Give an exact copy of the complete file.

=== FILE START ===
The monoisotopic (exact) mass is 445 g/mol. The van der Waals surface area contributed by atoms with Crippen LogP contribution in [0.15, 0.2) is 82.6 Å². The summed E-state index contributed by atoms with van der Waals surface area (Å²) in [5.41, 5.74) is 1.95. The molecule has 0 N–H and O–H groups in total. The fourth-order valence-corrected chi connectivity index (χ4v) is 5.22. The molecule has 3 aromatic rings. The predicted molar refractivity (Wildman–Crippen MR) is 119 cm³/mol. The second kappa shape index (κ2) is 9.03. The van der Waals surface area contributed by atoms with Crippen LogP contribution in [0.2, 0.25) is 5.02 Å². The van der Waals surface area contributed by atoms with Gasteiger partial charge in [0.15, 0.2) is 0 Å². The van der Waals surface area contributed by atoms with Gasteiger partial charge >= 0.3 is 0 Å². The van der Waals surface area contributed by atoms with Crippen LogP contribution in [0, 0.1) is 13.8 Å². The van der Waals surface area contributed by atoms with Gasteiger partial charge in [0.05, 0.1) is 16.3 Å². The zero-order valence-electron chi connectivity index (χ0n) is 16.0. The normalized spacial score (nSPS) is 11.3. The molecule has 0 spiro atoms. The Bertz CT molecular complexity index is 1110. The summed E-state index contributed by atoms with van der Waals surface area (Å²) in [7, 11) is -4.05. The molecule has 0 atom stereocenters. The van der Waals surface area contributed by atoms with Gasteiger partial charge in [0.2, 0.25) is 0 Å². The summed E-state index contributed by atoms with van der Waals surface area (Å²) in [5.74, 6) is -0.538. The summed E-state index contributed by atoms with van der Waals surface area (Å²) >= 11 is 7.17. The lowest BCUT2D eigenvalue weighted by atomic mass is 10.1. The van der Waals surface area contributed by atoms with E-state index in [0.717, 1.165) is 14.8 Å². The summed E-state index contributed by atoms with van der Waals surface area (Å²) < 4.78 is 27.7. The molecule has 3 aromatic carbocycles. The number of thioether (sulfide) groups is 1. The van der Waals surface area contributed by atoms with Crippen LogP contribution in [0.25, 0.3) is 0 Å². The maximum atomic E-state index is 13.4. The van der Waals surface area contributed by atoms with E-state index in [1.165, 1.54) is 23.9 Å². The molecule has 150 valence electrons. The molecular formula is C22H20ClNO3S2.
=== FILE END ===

The monoisotopic (exact) mass is 445 g/mol. The van der Waals surface area contributed by atoms with Crippen LogP contribution in [0.15, 0.2) is 82.6 Å². The summed E-state index contributed by atoms with van der Waals surface area (Å²) in [5.41, 5.74) is 1.95. The molecule has 0 N–H and O–H groups in total. The fourth-order valence-corrected chi connectivity index (χ4v) is 5.22. The molecule has 3 aromatic rings. The predicted molar refractivity (Wildman–Crippen MR) is 119 cm³/mol. The second kappa shape index (κ2) is 9.03. The van der Waals surface area contributed by atoms with Crippen LogP contribution in [0.2, 0.25) is 5.02 Å². The van der Waals surface area contributed by atoms with Gasteiger partial charge in [0.15, 0.2) is 0 Å². The van der Waals surface area contributed by atoms with Gasteiger partial charge >= 0.3 is 0 Å². The van der Waals surface area contributed by atoms with Crippen LogP contribution in [0, 0.1) is 13.8 Å². The van der Waals surface area contributed by atoms with Gasteiger partial charge in [0.05, 0.1) is 16.3 Å². The zero-order valence-electron chi connectivity index (χ0n) is 16.0. The normalized spacial score (nSPS) is 11.3. The molecule has 0 spiro atoms. The Bertz CT molecular complexity index is 1110. The summed E-state index contributed by atoms with van der Waals surface area (Å²) in [7, 11) is -4.05. The molecule has 0 atom stereocenters. The van der Waals surface area contributed by atoms with Gasteiger partial charge in [0.2, 0.25) is 0 Å². The summed E-state index contributed by atoms with van der Waals surface area (Å²) in [5.74, 6) is -0.538. The summed E-state index contributed by atoms with van der Waals surface area (Å²) >= 11 is 7.17. The lowest BCUT2D eigenvalue weighted by atomic mass is 10.1. The van der Waals surface area contributed by atoms with E-state index in [0.717, 1.165) is 14.8 Å². The summed E-state index contributed by atoms with van der Waals surface area (Å²) < 4.78 is 27.7. The molecule has 3 aromatic carbocycles. The number of thioether (sulfide) groups is 1. The van der Waals surface area contributed by atoms with Crippen LogP contribution in [0.25, 0.3) is 0 Å². The maximum atomic E-state index is 13.4. The van der Waals surface area contributed by atoms with E-state index in [1.165, 1.54) is 23.9 Å². The molecule has 150 valence electrons. The molecular formula is C22H20ClNO3S2.